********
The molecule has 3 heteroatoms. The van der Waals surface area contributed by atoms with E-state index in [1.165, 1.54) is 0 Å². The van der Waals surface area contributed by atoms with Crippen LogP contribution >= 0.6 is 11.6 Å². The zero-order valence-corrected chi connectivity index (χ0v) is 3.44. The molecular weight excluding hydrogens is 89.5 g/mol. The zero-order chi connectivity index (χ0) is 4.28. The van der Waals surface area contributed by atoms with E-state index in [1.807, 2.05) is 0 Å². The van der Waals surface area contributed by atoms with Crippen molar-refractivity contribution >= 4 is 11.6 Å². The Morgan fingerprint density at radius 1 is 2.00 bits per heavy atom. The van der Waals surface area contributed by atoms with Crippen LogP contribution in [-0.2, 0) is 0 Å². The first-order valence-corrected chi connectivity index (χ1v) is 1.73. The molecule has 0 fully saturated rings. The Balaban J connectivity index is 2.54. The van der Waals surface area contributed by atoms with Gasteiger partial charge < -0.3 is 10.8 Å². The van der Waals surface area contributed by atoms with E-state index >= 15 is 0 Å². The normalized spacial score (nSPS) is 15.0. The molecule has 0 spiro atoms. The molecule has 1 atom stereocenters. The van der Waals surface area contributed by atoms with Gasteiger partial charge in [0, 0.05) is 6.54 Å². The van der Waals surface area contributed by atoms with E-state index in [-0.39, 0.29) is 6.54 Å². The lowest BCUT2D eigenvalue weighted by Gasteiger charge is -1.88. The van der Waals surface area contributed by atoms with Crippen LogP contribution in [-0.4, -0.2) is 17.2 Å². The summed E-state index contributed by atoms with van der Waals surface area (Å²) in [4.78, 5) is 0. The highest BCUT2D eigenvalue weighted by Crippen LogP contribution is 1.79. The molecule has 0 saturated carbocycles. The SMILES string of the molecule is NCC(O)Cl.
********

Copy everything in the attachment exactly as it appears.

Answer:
The molecule has 3 heteroatoms. The van der Waals surface area contributed by atoms with E-state index in [1.165, 1.54) is 0 Å². The van der Waals surface area contributed by atoms with Crippen LogP contribution >= 0.6 is 11.6 Å². The zero-order valence-corrected chi connectivity index (χ0v) is 3.44. The molecular weight excluding hydrogens is 89.5 g/mol. The zero-order chi connectivity index (χ0) is 4.28. The van der Waals surface area contributed by atoms with E-state index in [1.807, 2.05) is 0 Å². The van der Waals surface area contributed by atoms with Crippen molar-refractivity contribution >= 4 is 11.6 Å². The Morgan fingerprint density at radius 1 is 2.00 bits per heavy atom. The van der Waals surface area contributed by atoms with Crippen LogP contribution in [-0.2, 0) is 0 Å². The first-order valence-corrected chi connectivity index (χ1v) is 1.73. The molecule has 0 fully saturated rings. The Balaban J connectivity index is 2.54. The van der Waals surface area contributed by atoms with Gasteiger partial charge < -0.3 is 10.8 Å². The van der Waals surface area contributed by atoms with E-state index >= 15 is 0 Å². The normalized spacial score (nSPS) is 15.0. The molecule has 0 spiro atoms. The molecule has 1 atom stereocenters. The van der Waals surface area contributed by atoms with Gasteiger partial charge in [0, 0.05) is 6.54 Å². The van der Waals surface area contributed by atoms with E-state index in [-0.39, 0.29) is 6.54 Å². The lowest BCUT2D eigenvalue weighted by Gasteiger charge is -1.88. The van der Waals surface area contributed by atoms with Crippen LogP contribution in [-0.4, -0.2) is 17.2 Å². The summed E-state index contributed by atoms with van der Waals surface area (Å²) in [4.78, 5) is 0. The highest BCUT2D eigenvalue weighted by Crippen LogP contribution is 1.79. The molecule has 0 saturated carbocycles. The SMILES string of the molecule is NCC(O)Cl.